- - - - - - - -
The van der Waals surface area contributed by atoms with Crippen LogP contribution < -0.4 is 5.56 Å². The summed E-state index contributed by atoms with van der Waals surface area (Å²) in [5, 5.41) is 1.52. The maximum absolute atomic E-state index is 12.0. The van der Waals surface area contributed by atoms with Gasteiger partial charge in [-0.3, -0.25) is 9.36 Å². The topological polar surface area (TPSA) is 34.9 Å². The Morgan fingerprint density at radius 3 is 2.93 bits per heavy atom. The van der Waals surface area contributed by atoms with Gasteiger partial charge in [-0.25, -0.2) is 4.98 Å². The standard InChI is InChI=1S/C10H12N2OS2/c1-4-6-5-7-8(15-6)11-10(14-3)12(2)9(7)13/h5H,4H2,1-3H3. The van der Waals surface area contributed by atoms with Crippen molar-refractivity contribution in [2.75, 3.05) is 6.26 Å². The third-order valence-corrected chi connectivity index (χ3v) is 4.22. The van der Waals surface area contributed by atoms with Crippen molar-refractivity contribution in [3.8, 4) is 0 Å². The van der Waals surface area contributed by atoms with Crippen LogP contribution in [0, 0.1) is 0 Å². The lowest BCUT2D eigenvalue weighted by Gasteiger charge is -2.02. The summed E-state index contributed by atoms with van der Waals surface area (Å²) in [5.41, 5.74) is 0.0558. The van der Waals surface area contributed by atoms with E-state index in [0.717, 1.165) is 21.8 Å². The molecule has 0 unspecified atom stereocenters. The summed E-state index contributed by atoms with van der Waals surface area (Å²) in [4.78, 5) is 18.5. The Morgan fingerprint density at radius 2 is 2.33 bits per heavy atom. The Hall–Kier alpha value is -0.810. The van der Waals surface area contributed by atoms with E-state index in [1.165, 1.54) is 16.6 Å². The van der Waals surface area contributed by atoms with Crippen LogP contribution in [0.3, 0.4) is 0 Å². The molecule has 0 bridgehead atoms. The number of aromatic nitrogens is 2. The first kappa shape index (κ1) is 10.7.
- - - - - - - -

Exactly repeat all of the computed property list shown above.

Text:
The van der Waals surface area contributed by atoms with Crippen LogP contribution < -0.4 is 5.56 Å². The summed E-state index contributed by atoms with van der Waals surface area (Å²) in [5, 5.41) is 1.52. The maximum absolute atomic E-state index is 12.0. The van der Waals surface area contributed by atoms with Gasteiger partial charge in [-0.3, -0.25) is 9.36 Å². The topological polar surface area (TPSA) is 34.9 Å². The Morgan fingerprint density at radius 3 is 2.93 bits per heavy atom. The van der Waals surface area contributed by atoms with Gasteiger partial charge in [-0.25, -0.2) is 4.98 Å². The standard InChI is InChI=1S/C10H12N2OS2/c1-4-6-5-7-8(15-6)11-10(14-3)12(2)9(7)13/h5H,4H2,1-3H3. The van der Waals surface area contributed by atoms with Crippen molar-refractivity contribution in [2.75, 3.05) is 6.26 Å². The third-order valence-corrected chi connectivity index (χ3v) is 4.22. The van der Waals surface area contributed by atoms with Crippen molar-refractivity contribution in [3.8, 4) is 0 Å². The van der Waals surface area contributed by atoms with Crippen LogP contribution in [0, 0.1) is 0 Å². The lowest BCUT2D eigenvalue weighted by Gasteiger charge is -2.02. The summed E-state index contributed by atoms with van der Waals surface area (Å²) in [5.41, 5.74) is 0.0558. The van der Waals surface area contributed by atoms with E-state index in [0.717, 1.165) is 21.8 Å². The molecule has 0 unspecified atom stereocenters. The summed E-state index contributed by atoms with van der Waals surface area (Å²) in [4.78, 5) is 18.5. The Morgan fingerprint density at radius 2 is 2.33 bits per heavy atom. The Hall–Kier alpha value is -0.810. The van der Waals surface area contributed by atoms with E-state index in [1.165, 1.54) is 16.6 Å². The van der Waals surface area contributed by atoms with Crippen LogP contribution in [0.3, 0.4) is 0 Å². The molecule has 0 bridgehead atoms. The number of aromatic nitrogens is 2. The first kappa shape index (κ1) is 10.7.